Pediatric Emergency Care: A Decade of Advancements
Emergency care for children in the United States is the best in the world.
No one is more qualified to care for children in a medical emergency than emergency physicians. They receive comprehensive training in treating childhood emergencies and have more training in pediatric emergencies than other physicians, including pediatricians.
Many emergency physicians devote their careers to pediatric research, training and development of clinical standards. Others educate the public about injury prevention and the warning signs of medical emergencies.
After emergency medicine was officially recognized as a specialty in 1979, the American College of Emergency Physicians (ACEP) was one of the first organizations to develop pediatric guidelines for emergency departments and ambulances. ACEP has partnered with the American Academy of Pediatrics (AAP), the American College of Surgeons, the Emergency Nurses Association and federal agencies (such as Emergency Medical Services for Children) to improve pediatric emergency care in the United States and around the world.
Emergency physicians are trained for pediatric emergencies as part of their medical residency training.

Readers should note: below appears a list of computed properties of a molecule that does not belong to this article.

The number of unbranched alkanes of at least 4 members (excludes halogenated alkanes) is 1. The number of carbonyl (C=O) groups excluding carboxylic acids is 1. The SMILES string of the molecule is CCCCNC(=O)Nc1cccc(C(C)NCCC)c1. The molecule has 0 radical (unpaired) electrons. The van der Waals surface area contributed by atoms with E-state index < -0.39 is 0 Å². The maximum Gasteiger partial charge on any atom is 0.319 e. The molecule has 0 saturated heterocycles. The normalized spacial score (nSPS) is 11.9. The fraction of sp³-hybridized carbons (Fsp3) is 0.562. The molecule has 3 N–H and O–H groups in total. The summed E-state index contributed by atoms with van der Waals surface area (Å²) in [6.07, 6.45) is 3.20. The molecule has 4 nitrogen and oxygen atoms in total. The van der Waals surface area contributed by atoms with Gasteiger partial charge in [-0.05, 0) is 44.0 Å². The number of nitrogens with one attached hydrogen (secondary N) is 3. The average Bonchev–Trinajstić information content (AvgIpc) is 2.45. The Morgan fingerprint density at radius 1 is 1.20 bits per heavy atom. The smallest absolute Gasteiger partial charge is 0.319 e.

They also continue to develop new treatment techniques and advocate for the widespread availability of specialized pediatric equipment in all emergency departments. ACEP has advanced pediatric emergency care in numerous areas, including trauma, pain management, drug dosing, poison control, procedural sedation, mental health, disaster preparedness and pre¬hospital (or EMS) care. ACEP is a leading publisher of pediatric emergency medicine textbooks and the main sponsor of The Advanced Pediatric Scientific Assembly, the most prestigious gathering of pediatric emergency care providers in the world.
Emergency physicians have led the way to continuously improve the medical care children receive in emergency departments. Today, children are less likely to be admitted to the hospital, in part because of advances in ultrasound imaging. Emergency physicians can now safely send home most babies with fever who are more than one month old, provided they meet certain criteria.
Children with broken bones who once might have required deep sedation and surgical intervention now can be mildly sedated, treated painlessly and released much more quickly than before. Safe reductions in imaging and alternatives to intravenous lines are other ways that emergency care for children has improved in recent years.
|1980s||An emergency physician invents a color¬coded system that bases medication dosages on the child’s weight. The BroselowTM Pediatric Emergency Tape helps prevent medical errors and has been an industry standard in pediatric emergency care.|
|1992||ACEP establishes clinical standards on “The Use of Pediatric Sedation and Analgesia,” an award¬winning paper that emphasizes the importance of managing pain and fear in children who are emergency patients.